Thursday, January 18, 2007
The Arts, Web 2.0, and Security
Web 2.0 offers an amazing way to post, collaborate, and engage a user base. The Arts Industry is fertile soil for a potential explosion of Web 2.0 usage. One of my favourite NPT companies, Compumentor, is a leader in the push to promote these kinds of technologies out to Non-profits. I have come to believe that Web 2.0 will become so entwined in the non-profit experience that our community will forget what it was to be stuck in Web 1.0. Those who don't embrace it will find themselves resonating less and less with target communities.
Don't just rush to get a Web 2.0 friendly site up and running though. Think about where it will be hosted, what kinds of data you will accept, and be cautious about security. It wouldn't take much for someone with foul intentions to upload a virus laden attachment just waiting for a hapless user to download it and open it. Beware of links added to a Web 2.0 site by a user--not the site owner--as they could lead to a site designed to load some kind of malware on your computer.
If you host your Web 2.0 site with an ISP, that removes one level of security issues from your internal network (not that I think hosting your Website from your local network is a good idea.) At least your internal systems can't be breached that way. There are many great hosted offerings from companies like Bryght (I have no affiliation, although one support site I'm managing is hosted by them) that will set up an environment that one can work from.
Decide if you will allow attachments, then limit the kinds of attachments that can be uploaded to your system. Never allow PHP as an allowable input format.
Make sure that you have the TIME to run a Web 2.0 site. You must be willing to care and feed these kinds of systems. It is essential that you review all posts and comments even if you don't filter the material before it is posted. Some security experts indicate that you should always review materials prior to allowing them to be posted. While this is a prudent action, it flies in the face of the interactive nature of Web 2.0 which feeds on a culture of instant gratification.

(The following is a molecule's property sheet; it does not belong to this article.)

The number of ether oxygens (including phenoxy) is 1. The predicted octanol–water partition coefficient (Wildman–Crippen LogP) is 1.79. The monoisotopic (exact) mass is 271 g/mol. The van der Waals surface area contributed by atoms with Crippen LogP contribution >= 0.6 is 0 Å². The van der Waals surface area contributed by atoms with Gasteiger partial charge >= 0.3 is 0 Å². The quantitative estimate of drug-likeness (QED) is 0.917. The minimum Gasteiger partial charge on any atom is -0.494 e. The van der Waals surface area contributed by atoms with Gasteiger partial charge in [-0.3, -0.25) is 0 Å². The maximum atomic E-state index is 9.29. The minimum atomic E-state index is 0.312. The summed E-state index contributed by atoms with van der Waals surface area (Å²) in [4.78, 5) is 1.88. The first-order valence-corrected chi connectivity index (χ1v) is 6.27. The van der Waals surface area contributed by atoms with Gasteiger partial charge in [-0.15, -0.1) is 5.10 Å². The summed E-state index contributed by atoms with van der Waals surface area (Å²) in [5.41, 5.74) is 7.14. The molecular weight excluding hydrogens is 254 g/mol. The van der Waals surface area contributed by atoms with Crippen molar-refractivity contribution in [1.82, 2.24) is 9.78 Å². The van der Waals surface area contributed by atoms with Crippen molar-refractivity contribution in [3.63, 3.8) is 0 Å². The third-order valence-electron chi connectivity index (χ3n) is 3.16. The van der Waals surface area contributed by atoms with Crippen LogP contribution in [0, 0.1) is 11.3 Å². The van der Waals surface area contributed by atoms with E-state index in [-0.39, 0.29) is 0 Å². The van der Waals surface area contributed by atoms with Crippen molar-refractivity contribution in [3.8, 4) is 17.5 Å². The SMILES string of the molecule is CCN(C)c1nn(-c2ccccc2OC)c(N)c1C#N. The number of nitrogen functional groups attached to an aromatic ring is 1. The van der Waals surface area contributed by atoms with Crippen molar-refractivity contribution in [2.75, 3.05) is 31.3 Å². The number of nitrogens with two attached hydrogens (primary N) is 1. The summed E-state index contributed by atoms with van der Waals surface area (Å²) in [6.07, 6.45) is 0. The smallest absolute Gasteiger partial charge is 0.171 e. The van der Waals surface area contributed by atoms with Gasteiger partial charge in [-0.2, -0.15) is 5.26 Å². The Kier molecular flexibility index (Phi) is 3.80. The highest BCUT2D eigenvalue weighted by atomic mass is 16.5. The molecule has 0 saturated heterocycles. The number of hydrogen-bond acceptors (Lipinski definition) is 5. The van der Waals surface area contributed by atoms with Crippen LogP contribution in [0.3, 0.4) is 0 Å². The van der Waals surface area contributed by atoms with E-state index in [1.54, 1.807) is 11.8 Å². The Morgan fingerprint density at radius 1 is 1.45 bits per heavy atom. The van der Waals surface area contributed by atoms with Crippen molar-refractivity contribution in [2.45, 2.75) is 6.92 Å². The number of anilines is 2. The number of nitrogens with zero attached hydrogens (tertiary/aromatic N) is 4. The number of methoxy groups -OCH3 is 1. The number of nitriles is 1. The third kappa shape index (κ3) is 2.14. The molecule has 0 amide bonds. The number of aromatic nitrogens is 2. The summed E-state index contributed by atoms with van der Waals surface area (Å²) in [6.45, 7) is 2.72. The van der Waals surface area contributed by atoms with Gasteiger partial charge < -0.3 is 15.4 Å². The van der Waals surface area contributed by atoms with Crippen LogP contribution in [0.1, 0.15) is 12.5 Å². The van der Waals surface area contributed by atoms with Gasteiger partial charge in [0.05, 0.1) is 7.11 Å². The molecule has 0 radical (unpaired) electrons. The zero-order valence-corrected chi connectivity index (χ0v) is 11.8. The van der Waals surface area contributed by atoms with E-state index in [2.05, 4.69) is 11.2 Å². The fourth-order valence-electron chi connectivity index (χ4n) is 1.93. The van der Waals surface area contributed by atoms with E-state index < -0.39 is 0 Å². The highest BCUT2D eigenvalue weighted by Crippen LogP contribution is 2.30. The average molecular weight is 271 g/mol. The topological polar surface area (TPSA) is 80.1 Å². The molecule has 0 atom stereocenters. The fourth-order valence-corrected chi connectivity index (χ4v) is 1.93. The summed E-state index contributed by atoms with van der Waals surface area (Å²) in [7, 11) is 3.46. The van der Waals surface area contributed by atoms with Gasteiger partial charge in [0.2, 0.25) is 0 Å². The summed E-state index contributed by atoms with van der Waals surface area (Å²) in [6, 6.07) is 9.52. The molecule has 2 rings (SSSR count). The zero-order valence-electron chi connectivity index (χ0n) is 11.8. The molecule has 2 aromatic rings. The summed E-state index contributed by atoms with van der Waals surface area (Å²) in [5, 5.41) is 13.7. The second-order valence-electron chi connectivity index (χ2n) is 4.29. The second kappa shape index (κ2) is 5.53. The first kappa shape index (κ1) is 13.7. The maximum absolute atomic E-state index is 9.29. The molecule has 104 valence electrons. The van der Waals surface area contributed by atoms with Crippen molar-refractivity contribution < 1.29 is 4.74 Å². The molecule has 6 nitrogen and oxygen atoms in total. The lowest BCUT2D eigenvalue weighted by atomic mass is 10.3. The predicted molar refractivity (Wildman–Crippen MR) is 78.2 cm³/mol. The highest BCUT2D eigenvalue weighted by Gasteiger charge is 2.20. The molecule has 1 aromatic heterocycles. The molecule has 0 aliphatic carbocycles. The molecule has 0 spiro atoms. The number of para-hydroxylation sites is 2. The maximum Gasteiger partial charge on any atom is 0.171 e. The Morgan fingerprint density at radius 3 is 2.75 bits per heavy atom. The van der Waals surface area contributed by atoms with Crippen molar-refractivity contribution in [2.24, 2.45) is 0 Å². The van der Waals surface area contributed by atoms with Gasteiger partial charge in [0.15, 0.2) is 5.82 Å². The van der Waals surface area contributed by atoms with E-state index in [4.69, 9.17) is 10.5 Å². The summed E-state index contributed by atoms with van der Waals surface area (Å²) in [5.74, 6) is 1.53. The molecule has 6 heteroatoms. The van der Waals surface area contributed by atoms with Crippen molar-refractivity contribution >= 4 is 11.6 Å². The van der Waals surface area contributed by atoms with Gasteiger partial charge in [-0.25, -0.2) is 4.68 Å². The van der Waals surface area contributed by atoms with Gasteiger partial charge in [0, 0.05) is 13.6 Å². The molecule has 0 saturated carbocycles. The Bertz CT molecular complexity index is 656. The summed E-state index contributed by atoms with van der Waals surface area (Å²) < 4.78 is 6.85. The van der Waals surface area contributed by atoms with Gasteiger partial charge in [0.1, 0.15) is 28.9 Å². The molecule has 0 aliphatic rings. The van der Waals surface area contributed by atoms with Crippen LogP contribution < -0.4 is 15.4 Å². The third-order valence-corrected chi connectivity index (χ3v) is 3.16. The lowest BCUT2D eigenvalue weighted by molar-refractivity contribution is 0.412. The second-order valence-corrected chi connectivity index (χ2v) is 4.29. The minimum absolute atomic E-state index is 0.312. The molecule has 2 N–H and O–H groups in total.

The trick to having a successful Web 2.0 site is to plan, plan, plan. Then choose a platform that will suit your organization. Post to it regularly--at least once a day if possible. Review all comments to ensure they fall within your guidelines. Remove inappropriate content, but be careful not to stifle true free speech.
Wednesday, January 17, 2007
Goodbye MacAddict, Hello MacLife
I purchased the first issue of MacAddict from a newstand many years ago. I thumbed through the pages and came the conclusion that I needed a subscription. Over the years the magazine has been a little kookie, irreverent, and often quite funny. I've watched quite a few writers come and go. It was one magazine that I always looked forward to getting in the mail. The magazine always came with a CD that had all sorts of great little games, utilities, shareware, and freeware. I discovered Ambrosia Software because of MacAddict and wasted a good number of hours playing Escape Velocity and then, later, EV Nova. I learned about new products and gleaned information regarding upcoming hardware. This magazine saw me through an LCIII, Bondi Blue iMac, TiBook, iMac 1.8 Ghz G5, and a Macbook Pro. It started out under the publisher "Imagine", which later turned into "Future".